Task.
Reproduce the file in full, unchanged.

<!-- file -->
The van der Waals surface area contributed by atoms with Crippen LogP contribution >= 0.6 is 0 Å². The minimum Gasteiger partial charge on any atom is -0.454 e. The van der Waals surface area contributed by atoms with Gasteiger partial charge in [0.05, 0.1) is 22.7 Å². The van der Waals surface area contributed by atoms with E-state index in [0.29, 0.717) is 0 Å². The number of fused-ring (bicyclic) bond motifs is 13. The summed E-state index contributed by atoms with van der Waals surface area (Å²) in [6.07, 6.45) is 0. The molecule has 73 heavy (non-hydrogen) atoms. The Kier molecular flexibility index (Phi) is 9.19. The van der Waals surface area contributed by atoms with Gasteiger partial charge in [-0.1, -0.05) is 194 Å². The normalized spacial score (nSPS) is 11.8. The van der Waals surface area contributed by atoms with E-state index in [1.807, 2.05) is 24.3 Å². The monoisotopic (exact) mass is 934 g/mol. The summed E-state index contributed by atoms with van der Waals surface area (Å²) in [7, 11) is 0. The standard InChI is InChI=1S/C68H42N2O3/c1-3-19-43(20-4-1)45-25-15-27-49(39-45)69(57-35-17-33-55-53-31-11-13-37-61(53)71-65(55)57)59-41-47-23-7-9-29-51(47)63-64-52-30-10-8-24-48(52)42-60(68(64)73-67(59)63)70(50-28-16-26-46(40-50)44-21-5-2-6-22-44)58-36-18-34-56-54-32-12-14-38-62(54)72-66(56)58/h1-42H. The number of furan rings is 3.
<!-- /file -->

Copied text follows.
The van der Waals surface area contributed by atoms with Crippen LogP contribution >= 0.6 is 0 Å². The minimum Gasteiger partial charge on any atom is -0.454 e. The van der Waals surface area contributed by atoms with Gasteiger partial charge in [0.05, 0.1) is 22.7 Å². The van der Waals surface area contributed by atoms with E-state index in [0.29, 0.717) is 0 Å². The number of fused-ring (bicyclic) bond motifs is 13. The summed E-state index contributed by atoms with van der Waals surface area (Å²) in [6.07, 6.45) is 0. The molecule has 73 heavy (non-hydrogen) atoms. The Kier molecular flexibility index (Phi) is 9.19. The van der Waals surface area contributed by atoms with Gasteiger partial charge in [-0.1, -0.05) is 194 Å². The normalized spacial score (nSPS) is 11.8. The van der Waals surface area contributed by atoms with E-state index in [1.807, 2.05) is 24.3 Å². The monoisotopic (exact) mass is 934 g/mol. The summed E-state index contributed by atoms with van der Waals surface area (Å²) in [7, 11) is 0. The standard InChI is InChI=1S/C68H42N2O3/c1-3-19-43(20-4-1)45-25-15-27-49(39-45)69(57-35-17-33-55-53-31-11-13-37-61(53)71-65(55)57)59-41-47-23-7-9-29-51(47)63-64-52-30-10-8-24-48(52)42-60(68(64)73-67(59)63)70(50-28-16-26-46(40-50)44-21-5-2-6-22-44)58-36-18-34-56-54-32-12-14-38-62(54)72-66(56)58/h1-42H. The number of furan rings is 3.